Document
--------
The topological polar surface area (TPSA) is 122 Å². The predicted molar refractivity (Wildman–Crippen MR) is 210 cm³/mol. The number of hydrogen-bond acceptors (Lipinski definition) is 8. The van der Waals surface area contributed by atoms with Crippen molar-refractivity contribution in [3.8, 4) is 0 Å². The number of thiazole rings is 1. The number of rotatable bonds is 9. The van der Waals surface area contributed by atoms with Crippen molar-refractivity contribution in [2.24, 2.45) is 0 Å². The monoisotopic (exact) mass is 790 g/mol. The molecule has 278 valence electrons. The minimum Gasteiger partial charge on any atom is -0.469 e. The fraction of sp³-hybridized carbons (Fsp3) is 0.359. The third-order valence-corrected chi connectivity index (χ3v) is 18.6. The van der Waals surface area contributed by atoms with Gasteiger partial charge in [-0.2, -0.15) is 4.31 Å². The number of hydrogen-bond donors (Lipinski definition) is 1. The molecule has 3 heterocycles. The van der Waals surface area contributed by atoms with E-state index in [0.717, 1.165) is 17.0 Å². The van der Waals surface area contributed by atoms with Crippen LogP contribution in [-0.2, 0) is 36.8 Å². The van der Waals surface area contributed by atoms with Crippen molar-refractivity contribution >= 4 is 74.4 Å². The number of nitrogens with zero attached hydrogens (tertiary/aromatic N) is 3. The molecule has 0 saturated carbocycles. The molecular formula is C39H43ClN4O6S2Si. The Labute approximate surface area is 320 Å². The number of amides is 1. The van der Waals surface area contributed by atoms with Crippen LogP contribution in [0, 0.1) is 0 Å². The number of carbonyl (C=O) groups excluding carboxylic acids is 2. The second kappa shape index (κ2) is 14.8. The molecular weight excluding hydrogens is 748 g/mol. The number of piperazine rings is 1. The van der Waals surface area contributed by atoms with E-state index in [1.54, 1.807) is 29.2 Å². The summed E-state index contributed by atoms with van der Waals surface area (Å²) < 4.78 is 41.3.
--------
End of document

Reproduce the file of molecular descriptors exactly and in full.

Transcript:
The topological polar surface area (TPSA) is 122 Å². The predicted molar refractivity (Wildman–Crippen MR) is 210 cm³/mol. The number of hydrogen-bond acceptors (Lipinski definition) is 8. The van der Waals surface area contributed by atoms with Crippen molar-refractivity contribution in [3.8, 4) is 0 Å². The number of thiazole rings is 1. The number of rotatable bonds is 9. The van der Waals surface area contributed by atoms with Crippen molar-refractivity contribution in [2.24, 2.45) is 0 Å². The monoisotopic (exact) mass is 790 g/mol. The molecule has 278 valence electrons. The minimum Gasteiger partial charge on any atom is -0.469 e. The fraction of sp³-hybridized carbons (Fsp3) is 0.359. The third-order valence-corrected chi connectivity index (χ3v) is 18.6. The van der Waals surface area contributed by atoms with Gasteiger partial charge in [-0.2, -0.15) is 4.31 Å². The number of hydrogen-bond donors (Lipinski definition) is 1. The molecule has 3 heterocycles. The van der Waals surface area contributed by atoms with E-state index in [0.717, 1.165) is 17.0 Å². The van der Waals surface area contributed by atoms with Crippen LogP contribution in [-0.2, 0) is 36.8 Å². The van der Waals surface area contributed by atoms with Crippen molar-refractivity contribution >= 4 is 74.4 Å². The number of nitrogens with zero attached hydrogens (tertiary/aromatic N) is 3. The molecule has 0 saturated carbocycles. The molecular formula is C39H43ClN4O6S2Si. The Labute approximate surface area is 320 Å². The number of amides is 1. The van der Waals surface area contributed by atoms with Crippen LogP contribution in [0, 0.1) is 0 Å². The number of carbonyl (C=O) groups excluding carboxylic acids is 2. The second kappa shape index (κ2) is 14.8. The molecular weight excluding hydrogens is 748 g/mol. The number of piperazine rings is 1. The van der Waals surface area contributed by atoms with E-state index in [1.54, 1.807) is 29.2 Å². The summed E-state index contributed by atoms with van der Waals surface area (Å²) < 4.78 is 41.3.